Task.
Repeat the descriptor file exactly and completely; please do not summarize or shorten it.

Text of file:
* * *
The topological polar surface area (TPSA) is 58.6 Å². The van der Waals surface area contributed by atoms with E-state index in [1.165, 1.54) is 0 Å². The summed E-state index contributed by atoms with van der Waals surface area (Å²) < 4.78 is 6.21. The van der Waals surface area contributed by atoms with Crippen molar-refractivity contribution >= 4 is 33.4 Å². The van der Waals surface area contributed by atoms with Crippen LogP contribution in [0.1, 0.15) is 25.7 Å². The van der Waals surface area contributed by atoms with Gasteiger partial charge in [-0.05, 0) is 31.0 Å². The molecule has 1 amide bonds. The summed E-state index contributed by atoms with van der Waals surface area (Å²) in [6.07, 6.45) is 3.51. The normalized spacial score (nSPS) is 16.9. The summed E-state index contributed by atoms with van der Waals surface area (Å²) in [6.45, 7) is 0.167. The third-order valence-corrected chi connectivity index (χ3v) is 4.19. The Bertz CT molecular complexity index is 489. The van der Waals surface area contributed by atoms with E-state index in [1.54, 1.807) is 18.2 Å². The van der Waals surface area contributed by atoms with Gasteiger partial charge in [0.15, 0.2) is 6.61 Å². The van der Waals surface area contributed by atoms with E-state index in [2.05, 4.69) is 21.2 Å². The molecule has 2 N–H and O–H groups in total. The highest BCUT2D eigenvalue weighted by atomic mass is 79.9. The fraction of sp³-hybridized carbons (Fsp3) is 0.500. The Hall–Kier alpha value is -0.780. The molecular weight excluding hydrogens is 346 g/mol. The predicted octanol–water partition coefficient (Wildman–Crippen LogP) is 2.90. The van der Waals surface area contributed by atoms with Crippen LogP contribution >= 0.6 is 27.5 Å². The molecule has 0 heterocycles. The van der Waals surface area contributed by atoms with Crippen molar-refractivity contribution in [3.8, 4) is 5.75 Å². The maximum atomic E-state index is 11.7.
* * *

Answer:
The topological polar surface area (TPSA) is 58.6 Å². The van der Waals surface area contributed by atoms with E-state index in [1.165, 1.54) is 0 Å². The summed E-state index contributed by atoms with van der Waals surface area (Å²) < 4.78 is 6.21. The van der Waals surface area contributed by atoms with Crippen molar-refractivity contribution >= 4 is 33.4 Å². The van der Waals surface area contributed by atoms with Crippen LogP contribution in [0.1, 0.15) is 25.7 Å². The van der Waals surface area contributed by atoms with Gasteiger partial charge in [-0.05, 0) is 31.0 Å². The molecule has 1 amide bonds. The summed E-state index contributed by atoms with van der Waals surface area (Å²) in [6.07, 6.45) is 3.51. The normalized spacial score (nSPS) is 16.9. The summed E-state index contributed by atoms with van der Waals surface area (Å²) in [6.45, 7) is 0.167. The third-order valence-corrected chi connectivity index (χ3v) is 4.19. The Bertz CT molecular complexity index is 489. The van der Waals surface area contributed by atoms with E-state index in [1.54, 1.807) is 18.2 Å². The van der Waals surface area contributed by atoms with Gasteiger partial charge in [0.15, 0.2) is 6.61 Å². The van der Waals surface area contributed by atoms with E-state index in [2.05, 4.69) is 21.2 Å². The molecule has 2 N–H and O–H groups in total. The highest BCUT2D eigenvalue weighted by atomic mass is 79.9. The fraction of sp³-hybridized carbons (Fsp3) is 0.500. The Hall–Kier alpha value is -0.780. The molecular weight excluding hydrogens is 346 g/mol. The predicted octanol–water partition coefficient (Wildman–Crippen LogP) is 2.90. The van der Waals surface area contributed by atoms with Crippen LogP contribution >= 0.6 is 27.5 Å². The molecule has 0 heterocycles. The van der Waals surface area contributed by atoms with Crippen molar-refractivity contribution in [3.8, 4) is 5.75 Å². The maximum atomic E-state index is 11.7.